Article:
15 15 WBTS: Experimental Results for High Workload The SSCS can handle 1500 lots per day but becomes unstable for 1700 lots per day Critical loads For common practise approach: 1000-1200 lots per day For SSCS approach: 1500-1700 lots per day Performance improvement of 25-70% when using the SSCS approach Figure 3: Cycle Time of the WBTS over a period of one month using a load of 1500 (left) and 1700 (right) lots per day.

16 16 Conclusions and Future Work A dynamic data-driven application, more particularly a symbiotic simulation system, has been used to for real-time control of semiconductor manufacturing equipment Our results show that using the SSCS yields a notable performance improvement over common practise Symbiotic simulation is therefore a promising candidate for integrated automation solutions Future work will be concerned with the application of an SSCS to an entire semiconductor factory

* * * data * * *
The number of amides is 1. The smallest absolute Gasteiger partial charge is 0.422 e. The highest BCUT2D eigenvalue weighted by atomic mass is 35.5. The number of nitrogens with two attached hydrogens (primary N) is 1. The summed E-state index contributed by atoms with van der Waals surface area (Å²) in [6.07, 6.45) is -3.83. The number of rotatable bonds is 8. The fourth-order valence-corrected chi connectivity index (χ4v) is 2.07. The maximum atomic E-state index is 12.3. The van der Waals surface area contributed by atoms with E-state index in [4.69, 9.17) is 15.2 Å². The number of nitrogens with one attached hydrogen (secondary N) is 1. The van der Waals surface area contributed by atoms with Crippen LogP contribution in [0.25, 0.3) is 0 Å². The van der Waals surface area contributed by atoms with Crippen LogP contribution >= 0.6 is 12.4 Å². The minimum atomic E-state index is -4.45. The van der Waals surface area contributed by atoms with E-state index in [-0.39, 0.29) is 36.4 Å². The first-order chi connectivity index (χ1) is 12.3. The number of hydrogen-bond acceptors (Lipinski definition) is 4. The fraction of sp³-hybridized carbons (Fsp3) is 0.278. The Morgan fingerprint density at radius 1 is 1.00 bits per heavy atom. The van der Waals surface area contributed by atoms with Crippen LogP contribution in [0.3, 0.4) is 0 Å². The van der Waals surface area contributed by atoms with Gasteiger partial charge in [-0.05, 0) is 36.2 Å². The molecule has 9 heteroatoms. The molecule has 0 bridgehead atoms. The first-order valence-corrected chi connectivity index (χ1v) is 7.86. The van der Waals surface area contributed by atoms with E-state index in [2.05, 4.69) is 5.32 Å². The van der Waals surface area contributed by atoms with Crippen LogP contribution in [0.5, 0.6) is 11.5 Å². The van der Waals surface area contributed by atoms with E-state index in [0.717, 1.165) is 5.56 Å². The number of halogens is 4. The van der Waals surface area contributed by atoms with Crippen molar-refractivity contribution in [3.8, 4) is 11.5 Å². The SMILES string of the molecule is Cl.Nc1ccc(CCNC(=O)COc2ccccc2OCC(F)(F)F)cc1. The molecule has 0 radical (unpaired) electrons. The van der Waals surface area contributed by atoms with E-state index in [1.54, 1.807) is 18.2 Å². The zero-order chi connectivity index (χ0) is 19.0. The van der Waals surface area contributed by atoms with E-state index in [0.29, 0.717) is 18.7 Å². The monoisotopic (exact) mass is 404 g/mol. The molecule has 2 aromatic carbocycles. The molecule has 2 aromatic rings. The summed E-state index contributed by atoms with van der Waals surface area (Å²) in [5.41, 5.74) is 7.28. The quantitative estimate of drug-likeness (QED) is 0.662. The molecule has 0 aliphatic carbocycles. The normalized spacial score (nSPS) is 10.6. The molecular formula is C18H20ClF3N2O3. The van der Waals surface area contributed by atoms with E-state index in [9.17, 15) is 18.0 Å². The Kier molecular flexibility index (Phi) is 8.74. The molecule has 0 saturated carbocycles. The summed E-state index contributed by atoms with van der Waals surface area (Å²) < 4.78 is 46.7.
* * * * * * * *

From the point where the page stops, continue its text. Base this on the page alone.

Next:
17 17 References 1.Potordi, J., Boon, O., Fowler, J., Pfund, M., Mason, S.: Using simulation-based scheduling to maximize demand fufillment in a semiconductor assembly facility. In: Proceedings of the Winter Simulation Conference. (2002) 1857-1861 2.Scholl, W., Domaschke, J.: Implementation of modeling and simulation in semiconductor wafer fabrication with time constraints between wet etch and furnace operations. In: IEEE Transactions on Semiconductor Manufacturing. Volume 13. (August 2000) 273-277 3.Gan, B.P., Chan, L.P., Turner, S.J.: Interoperating simulations of automatic material handling systems and manufacturing processes. In: Proceedings of the Winter Simulation Conference. (2006) 1129-1135 4.Busetta, P., Howden, N., Rönnquist, R., Hodgson, A.:Structuring BDI agents in functional clusters. In ATAL. Volume 1757 of Lecture Notes in Computer Science, Springer (1999) 277-289 5.Braubach, L., Pokahr, A., Lamersdorf, W.: Extending the capability concept for flexible BDI agent modularization. In PROMAS. Volume 3862 of Lecture Notes in Computer Science, Springer (2005) 139-155 6.Gan, B.P., Lendermann, P., Quek, K.P.T., van der Heijden, B., Chin, C.C., Koh, C.Y.: Simulation analysis on the impact of furnace batch size increase in a deposition loop. In: Proceedings of the Winter Simulation Conference. (2006) 1821-1828